“The wife physically abused me on a regular basis. She forcibly cut my hair with the pretext that my hair had fallen in their food but that was absurd because I didn't cook for them. Once she ordered her two dogs to bite me. I had about ten bites on my body, which broke the skin and bled. She recorded it on her mobile phone, which she constantly played back laughing. When one of the dogs vomited, she forced my face down to the vomit ordering me to eat it, but I refused. When I asked her why she kept abusing me in this way, she told me that it was because she was bored so this is how she passed the time.”
— NS, a 26-year-old woman from Jakarta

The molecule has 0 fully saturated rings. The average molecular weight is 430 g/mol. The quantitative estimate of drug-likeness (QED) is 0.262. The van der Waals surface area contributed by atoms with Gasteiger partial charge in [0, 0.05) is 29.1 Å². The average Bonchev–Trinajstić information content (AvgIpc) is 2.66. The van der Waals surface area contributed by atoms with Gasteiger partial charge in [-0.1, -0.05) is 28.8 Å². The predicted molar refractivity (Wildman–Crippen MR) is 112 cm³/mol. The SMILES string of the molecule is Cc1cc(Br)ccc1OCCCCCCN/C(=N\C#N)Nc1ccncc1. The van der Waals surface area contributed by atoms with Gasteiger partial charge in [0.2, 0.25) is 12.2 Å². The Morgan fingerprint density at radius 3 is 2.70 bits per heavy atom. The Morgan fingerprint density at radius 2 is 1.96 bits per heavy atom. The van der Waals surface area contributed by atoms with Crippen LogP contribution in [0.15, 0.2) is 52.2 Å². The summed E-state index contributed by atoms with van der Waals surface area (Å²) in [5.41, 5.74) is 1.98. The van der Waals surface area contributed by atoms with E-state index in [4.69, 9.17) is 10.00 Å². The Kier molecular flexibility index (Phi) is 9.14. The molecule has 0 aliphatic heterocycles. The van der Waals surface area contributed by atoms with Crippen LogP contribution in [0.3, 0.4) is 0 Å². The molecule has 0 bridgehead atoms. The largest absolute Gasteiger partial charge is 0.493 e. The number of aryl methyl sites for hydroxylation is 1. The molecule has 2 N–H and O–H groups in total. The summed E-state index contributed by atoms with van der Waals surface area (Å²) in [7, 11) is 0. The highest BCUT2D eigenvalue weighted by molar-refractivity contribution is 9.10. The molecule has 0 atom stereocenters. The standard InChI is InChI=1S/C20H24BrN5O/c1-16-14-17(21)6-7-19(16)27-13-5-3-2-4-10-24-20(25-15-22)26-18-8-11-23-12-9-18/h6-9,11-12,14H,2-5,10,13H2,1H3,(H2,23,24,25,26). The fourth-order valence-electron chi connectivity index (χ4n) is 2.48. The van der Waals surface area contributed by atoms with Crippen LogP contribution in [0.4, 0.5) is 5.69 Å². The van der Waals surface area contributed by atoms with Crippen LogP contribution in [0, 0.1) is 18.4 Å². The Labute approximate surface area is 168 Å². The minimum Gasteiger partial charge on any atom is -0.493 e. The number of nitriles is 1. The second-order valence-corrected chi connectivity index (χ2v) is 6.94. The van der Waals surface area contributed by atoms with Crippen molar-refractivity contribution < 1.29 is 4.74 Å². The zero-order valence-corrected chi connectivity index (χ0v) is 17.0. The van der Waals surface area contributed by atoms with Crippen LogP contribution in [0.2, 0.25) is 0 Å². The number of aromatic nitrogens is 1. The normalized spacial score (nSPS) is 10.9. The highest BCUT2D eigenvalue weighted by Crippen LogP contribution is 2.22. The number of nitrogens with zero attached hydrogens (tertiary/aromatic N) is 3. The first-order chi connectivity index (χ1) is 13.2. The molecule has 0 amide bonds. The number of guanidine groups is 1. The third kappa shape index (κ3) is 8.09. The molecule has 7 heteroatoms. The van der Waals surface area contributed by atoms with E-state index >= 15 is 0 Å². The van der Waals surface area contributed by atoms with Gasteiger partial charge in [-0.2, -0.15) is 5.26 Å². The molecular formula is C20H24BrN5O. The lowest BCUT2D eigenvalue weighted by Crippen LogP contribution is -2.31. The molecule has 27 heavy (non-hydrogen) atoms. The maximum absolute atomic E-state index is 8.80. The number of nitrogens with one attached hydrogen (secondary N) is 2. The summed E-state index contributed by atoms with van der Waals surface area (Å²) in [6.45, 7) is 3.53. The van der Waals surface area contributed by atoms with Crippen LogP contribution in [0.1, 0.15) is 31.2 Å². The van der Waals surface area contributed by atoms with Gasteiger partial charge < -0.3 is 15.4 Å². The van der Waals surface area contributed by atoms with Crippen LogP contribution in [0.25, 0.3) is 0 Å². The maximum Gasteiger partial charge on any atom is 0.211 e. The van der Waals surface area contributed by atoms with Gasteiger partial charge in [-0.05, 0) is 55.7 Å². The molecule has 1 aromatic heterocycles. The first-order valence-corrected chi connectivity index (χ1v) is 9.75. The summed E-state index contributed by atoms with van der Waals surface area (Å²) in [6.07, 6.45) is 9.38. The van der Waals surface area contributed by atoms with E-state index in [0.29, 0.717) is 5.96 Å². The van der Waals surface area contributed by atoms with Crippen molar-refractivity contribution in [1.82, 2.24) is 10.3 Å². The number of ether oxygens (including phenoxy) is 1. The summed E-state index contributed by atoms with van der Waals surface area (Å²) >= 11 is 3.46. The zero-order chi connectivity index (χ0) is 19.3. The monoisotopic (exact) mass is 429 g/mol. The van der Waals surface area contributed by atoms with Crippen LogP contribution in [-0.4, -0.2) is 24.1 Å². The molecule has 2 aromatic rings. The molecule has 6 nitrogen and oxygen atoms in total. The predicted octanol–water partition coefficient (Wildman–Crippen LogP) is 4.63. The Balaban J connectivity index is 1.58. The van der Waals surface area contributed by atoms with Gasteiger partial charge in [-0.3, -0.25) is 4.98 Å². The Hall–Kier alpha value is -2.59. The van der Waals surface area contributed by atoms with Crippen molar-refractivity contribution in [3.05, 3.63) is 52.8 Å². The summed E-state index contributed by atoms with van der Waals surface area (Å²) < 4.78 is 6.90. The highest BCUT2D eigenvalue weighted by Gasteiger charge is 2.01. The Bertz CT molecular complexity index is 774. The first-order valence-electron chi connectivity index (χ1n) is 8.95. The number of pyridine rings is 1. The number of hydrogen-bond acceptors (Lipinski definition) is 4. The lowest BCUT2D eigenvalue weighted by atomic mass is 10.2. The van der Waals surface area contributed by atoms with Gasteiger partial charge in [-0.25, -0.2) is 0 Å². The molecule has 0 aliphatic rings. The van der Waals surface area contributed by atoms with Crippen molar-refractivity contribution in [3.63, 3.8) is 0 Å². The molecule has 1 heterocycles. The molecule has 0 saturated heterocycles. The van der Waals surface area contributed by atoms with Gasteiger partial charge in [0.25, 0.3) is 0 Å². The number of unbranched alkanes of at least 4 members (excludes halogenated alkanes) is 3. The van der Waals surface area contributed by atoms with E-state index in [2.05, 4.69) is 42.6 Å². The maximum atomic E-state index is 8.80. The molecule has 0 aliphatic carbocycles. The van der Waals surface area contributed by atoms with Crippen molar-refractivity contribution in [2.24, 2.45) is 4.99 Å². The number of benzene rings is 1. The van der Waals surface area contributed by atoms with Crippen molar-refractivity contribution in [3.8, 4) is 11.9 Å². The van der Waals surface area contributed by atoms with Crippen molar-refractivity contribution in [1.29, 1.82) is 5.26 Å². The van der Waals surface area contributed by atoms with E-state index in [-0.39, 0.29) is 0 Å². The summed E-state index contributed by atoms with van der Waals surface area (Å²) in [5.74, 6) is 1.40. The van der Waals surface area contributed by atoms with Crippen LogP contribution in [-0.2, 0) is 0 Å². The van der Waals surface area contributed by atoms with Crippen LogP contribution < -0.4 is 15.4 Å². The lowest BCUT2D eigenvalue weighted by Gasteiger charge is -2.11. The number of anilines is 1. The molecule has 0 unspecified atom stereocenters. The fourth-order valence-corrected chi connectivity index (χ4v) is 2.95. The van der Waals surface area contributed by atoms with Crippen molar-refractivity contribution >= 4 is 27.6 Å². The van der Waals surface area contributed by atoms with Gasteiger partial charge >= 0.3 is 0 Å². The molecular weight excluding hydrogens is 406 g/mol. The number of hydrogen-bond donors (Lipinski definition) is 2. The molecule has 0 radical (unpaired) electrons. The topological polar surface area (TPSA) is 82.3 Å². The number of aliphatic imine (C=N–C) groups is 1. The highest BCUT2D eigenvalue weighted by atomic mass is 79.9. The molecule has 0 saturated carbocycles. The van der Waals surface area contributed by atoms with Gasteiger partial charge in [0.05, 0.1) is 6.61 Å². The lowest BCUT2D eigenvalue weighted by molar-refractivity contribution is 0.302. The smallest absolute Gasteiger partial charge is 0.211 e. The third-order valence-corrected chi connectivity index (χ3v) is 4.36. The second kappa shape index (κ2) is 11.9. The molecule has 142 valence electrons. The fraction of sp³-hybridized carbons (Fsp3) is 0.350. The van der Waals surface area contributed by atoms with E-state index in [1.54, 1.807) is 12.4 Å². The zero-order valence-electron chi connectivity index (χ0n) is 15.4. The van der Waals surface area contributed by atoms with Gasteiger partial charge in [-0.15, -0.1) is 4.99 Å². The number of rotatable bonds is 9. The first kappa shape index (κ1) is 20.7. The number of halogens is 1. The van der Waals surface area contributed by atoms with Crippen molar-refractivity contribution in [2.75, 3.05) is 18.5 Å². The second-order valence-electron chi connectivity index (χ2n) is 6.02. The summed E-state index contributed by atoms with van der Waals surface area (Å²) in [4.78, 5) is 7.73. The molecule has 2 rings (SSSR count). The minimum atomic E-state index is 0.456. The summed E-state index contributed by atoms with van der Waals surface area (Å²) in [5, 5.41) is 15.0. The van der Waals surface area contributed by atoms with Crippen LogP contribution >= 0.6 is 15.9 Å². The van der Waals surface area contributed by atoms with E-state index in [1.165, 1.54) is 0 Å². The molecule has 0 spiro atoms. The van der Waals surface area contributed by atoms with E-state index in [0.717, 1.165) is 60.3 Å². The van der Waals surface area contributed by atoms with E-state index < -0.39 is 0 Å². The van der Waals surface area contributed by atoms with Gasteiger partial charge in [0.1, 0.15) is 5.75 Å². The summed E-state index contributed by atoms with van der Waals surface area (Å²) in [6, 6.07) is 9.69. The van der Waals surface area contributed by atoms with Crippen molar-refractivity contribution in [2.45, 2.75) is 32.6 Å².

Out of 319,325 migrant domestic workers in the Hong Kong Special Administrative Region (Hong Kong SAR), about half are Indonesian and nearly all are women. Indonesians must migrate via recruitment agencies that are registered with their Government.
This report is a detailed examination of the experiences of Indonesian migrant domestic workers, from their recruitment in Indonesia to their employment in Hong Kong, and documents a series of human and labour rights violations that these workers are subject to in both territories.
The findings are based on 97 in-depth interviews conducted in Indonesia and Hong Kong (from May 2012 to March 2013) with recent migrant domestic workers who had encountered problems during the migration process, as well as interviews with recruitment agencies and relevant government departments in both territories. Amnesty International’s findings were also compared with survey data collected by the Indonesian Migrant Workers Union (IMWU), between July and September 2011 from a random sample of 930 Indonesian migrant domestic workers.